I'm a big believer in unit tests. In my current project we have over 400 unit tests. We even sneak some integration tests into our nunit code. Many of our tests read data from an xml file containing a few objects distilled into xml. The tests rehydrate the objects, invoke a method in our application and pass in those objects. The application returns a string or xml object and we check inside the xml data file to see if it is correct. It's quite tidy.
But with some many tests adding a new feature can be work. Recently while adding a new feature I implemented it in such a way as to have a minimal impact on our test files. Bad, very bad. Should I change 150 xml files, adding in new parameters, or implement the new feature in a way that doesn't change the test files?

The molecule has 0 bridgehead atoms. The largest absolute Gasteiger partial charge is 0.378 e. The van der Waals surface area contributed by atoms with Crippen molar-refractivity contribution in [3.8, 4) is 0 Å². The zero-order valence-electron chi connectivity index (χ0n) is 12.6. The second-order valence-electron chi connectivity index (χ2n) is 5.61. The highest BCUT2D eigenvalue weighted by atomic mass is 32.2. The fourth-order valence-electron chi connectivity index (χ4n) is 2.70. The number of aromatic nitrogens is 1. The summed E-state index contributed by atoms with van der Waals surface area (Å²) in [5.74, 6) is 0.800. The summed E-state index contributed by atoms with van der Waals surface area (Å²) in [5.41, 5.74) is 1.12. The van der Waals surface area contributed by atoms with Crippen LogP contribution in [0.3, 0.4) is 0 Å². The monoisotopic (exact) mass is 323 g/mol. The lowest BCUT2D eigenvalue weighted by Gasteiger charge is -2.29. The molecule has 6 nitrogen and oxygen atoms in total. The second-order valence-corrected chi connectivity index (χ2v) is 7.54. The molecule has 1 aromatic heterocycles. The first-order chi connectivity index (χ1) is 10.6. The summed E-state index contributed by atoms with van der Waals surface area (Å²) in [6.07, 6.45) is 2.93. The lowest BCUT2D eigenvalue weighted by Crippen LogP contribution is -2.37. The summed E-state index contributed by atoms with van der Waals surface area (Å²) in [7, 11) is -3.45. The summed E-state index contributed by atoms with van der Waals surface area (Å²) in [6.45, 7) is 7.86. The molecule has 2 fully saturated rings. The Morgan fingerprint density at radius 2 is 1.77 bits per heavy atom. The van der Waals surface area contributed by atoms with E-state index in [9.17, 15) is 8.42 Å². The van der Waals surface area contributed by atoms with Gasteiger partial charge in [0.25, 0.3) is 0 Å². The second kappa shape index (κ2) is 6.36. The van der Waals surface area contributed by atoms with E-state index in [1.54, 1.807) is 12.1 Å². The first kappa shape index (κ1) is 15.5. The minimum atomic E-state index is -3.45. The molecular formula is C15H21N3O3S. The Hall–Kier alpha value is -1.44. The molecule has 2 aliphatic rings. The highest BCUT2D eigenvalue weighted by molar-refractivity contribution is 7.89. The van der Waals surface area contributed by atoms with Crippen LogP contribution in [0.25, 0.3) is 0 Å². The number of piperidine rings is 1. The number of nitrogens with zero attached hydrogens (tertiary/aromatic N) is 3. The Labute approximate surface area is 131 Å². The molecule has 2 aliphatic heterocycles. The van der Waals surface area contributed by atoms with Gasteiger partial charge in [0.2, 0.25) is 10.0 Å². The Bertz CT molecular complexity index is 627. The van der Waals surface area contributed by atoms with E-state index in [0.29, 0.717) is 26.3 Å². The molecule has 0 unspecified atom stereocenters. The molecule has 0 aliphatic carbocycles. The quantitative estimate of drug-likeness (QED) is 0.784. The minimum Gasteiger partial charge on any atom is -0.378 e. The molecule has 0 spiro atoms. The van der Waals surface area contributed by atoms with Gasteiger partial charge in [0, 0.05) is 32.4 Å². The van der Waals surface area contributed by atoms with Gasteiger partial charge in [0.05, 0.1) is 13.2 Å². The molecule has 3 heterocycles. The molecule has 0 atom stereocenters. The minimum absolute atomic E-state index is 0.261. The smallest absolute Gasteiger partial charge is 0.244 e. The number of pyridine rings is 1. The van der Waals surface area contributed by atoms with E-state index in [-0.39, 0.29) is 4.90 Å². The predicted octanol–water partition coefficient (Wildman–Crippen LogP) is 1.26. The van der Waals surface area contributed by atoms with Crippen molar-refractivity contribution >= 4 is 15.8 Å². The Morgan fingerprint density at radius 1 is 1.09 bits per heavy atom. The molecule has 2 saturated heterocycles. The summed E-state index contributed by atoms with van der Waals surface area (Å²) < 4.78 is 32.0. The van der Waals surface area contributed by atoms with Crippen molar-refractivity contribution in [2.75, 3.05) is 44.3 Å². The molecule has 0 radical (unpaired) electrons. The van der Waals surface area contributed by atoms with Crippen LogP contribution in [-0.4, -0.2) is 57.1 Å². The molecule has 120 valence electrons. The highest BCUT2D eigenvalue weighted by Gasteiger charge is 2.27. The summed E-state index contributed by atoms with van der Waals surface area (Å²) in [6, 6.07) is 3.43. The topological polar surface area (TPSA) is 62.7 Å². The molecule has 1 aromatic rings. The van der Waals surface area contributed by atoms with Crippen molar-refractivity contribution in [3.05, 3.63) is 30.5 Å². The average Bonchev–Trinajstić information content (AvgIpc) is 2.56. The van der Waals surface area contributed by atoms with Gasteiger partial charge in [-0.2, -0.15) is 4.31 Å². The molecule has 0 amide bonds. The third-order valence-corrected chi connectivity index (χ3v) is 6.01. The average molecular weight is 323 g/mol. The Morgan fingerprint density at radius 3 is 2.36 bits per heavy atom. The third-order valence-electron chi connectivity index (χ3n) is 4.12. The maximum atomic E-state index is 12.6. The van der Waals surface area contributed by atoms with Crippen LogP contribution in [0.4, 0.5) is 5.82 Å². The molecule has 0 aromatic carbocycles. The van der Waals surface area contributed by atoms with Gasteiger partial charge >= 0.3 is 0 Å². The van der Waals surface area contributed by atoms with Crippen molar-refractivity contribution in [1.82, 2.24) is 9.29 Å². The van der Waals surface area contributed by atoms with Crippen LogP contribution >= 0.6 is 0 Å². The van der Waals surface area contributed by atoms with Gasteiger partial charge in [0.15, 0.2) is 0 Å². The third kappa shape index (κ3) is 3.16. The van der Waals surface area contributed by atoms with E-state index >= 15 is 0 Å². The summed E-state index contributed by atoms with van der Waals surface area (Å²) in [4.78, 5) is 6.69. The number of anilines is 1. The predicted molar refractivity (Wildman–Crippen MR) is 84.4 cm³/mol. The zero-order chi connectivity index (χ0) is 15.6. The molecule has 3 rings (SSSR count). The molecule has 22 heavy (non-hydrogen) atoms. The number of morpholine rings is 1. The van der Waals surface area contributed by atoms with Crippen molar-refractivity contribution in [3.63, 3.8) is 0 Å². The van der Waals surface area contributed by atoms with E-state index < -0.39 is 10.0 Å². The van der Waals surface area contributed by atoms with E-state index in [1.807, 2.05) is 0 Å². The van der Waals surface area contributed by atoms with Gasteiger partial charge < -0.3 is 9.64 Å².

I chickened out and did the wrong thing. In the end, like most "shortcuts" it took more time. I went back and wrote a little ruby program to go through the 150 xml files and programatically add new xml attributes with their varying values (name of the file plus occurance in the file, eg, attr="Test5.xml:3").
I learned a few things from the experience:
1. Always do the right thing, even if it takes longer and you are really pressed for time.
2. Unit tests are great and wonderful, but they come with a price. You can have too many tests which can slow you down.
Does my project have too many unit tests? I don't think so, but I'm less sure of that than I use to be. My project partner thinks we have too many, but I still think the tests ensure quality, but the tests come with a higher price than I realized.